FT. MEADE, Md. — Most of the 2,000 calls to the Army's new spy hot line have been inquiries to see if the service is for real, the official in charge of it says.
But, said William Dwyer, a civilian counterintelligence official, some calls "have brought to the surface matters of concern," including soldiers who drink excessively, have gone into debt or boasted about access to classified material.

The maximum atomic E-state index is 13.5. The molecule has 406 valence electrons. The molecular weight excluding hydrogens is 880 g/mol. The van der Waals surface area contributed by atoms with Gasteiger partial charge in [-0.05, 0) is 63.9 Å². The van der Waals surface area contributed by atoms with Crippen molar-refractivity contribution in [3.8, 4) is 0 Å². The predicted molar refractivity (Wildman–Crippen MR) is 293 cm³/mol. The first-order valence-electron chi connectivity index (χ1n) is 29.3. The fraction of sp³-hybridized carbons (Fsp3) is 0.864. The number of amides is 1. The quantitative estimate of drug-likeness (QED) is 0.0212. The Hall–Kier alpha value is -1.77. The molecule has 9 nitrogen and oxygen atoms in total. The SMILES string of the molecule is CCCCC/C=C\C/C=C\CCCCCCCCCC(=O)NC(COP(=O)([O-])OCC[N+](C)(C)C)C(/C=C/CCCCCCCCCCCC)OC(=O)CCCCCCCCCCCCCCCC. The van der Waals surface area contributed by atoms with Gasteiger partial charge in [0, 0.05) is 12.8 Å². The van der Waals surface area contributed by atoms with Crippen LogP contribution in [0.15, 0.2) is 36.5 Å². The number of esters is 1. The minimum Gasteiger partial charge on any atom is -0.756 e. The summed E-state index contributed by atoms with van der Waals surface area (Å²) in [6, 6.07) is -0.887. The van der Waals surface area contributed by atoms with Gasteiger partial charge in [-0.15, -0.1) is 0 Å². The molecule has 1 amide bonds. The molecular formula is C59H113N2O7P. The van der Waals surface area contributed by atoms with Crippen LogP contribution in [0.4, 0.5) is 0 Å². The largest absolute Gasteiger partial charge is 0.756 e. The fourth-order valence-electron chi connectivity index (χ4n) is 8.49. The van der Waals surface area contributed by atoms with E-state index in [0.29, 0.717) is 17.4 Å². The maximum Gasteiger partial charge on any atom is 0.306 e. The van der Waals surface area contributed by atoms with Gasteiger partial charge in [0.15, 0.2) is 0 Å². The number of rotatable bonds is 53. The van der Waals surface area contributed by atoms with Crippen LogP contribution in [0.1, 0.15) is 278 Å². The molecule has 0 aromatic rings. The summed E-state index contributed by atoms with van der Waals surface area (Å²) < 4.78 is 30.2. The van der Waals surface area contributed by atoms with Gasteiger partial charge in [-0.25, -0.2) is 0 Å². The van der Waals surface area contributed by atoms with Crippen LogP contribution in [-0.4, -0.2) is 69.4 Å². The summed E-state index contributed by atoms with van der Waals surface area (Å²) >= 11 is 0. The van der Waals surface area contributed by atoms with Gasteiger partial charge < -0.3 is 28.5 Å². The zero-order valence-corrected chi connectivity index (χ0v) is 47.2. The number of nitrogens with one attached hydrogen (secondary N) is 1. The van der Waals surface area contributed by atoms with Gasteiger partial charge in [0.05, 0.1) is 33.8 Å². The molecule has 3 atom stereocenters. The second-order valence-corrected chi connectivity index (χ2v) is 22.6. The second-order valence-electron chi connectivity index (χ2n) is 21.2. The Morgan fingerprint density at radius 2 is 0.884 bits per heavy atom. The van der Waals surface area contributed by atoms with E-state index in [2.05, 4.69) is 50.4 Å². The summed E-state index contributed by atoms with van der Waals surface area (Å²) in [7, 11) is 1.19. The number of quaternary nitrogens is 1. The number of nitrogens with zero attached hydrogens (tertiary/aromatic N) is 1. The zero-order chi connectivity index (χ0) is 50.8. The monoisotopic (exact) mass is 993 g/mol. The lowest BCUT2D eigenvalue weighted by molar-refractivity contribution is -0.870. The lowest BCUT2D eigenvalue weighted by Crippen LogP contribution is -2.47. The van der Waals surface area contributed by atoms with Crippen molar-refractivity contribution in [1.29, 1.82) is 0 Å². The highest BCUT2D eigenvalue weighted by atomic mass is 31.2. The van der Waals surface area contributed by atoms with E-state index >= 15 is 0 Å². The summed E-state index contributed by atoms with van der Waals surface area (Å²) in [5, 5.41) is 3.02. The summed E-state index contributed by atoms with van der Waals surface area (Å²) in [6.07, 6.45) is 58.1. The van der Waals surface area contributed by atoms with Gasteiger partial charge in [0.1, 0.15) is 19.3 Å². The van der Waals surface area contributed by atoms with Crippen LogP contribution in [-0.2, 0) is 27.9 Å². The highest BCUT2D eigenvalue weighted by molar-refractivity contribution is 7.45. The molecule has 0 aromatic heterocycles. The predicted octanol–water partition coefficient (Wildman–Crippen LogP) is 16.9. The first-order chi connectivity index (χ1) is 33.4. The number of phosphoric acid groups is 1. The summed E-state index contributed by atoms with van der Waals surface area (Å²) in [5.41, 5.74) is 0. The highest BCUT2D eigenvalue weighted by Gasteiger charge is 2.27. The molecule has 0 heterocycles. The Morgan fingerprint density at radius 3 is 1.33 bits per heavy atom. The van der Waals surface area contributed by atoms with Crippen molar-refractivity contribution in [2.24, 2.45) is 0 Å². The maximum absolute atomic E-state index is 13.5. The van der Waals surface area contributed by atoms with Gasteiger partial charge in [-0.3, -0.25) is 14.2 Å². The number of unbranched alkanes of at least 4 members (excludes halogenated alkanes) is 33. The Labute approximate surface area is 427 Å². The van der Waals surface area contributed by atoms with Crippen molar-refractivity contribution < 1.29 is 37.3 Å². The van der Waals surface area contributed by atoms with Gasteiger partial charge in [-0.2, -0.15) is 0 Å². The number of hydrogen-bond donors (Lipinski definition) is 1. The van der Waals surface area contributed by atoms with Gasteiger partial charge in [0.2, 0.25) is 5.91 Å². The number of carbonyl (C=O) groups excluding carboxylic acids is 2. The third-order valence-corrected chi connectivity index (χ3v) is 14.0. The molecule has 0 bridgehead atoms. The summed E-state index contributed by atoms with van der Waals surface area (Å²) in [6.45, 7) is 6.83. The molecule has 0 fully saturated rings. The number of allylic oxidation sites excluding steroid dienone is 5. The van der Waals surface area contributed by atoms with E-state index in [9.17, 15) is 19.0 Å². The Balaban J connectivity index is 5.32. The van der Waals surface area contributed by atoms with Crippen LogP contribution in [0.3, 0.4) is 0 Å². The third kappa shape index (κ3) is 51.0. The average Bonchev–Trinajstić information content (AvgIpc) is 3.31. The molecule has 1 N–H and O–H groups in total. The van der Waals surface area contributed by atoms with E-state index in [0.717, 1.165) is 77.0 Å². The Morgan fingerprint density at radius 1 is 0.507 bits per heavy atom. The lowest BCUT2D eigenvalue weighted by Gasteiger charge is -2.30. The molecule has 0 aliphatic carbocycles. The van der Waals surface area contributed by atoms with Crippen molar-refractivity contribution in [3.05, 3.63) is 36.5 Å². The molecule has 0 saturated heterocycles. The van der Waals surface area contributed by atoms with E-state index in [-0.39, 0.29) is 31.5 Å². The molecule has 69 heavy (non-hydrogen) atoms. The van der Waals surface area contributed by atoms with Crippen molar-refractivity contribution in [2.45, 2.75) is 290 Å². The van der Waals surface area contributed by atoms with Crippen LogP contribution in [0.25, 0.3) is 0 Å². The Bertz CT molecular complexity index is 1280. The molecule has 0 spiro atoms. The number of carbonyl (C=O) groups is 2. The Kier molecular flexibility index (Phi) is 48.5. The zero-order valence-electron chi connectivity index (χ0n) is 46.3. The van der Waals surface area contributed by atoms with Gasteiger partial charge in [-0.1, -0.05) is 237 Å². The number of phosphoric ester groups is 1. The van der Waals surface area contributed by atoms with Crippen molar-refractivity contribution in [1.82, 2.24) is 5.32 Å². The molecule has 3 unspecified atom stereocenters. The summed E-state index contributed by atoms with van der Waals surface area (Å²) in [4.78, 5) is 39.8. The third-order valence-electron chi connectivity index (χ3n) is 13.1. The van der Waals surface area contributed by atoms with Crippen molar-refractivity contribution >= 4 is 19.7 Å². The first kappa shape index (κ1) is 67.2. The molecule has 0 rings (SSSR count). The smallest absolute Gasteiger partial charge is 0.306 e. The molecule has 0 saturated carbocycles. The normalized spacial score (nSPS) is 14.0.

Such behavior signals security risks and possible espionage, he said.
"Someone, for instance, who said they were going to visit their family in Minnesota and came back with foreign coins and souvenirs could be suspect," Dwyer said Monday.
The program, which started in March, 1986, grew out of the case of John A. Walker Jr., a Navy warrant officer, who was convicted of spying for the Soviet Union, and the succession of espionage cases that followed.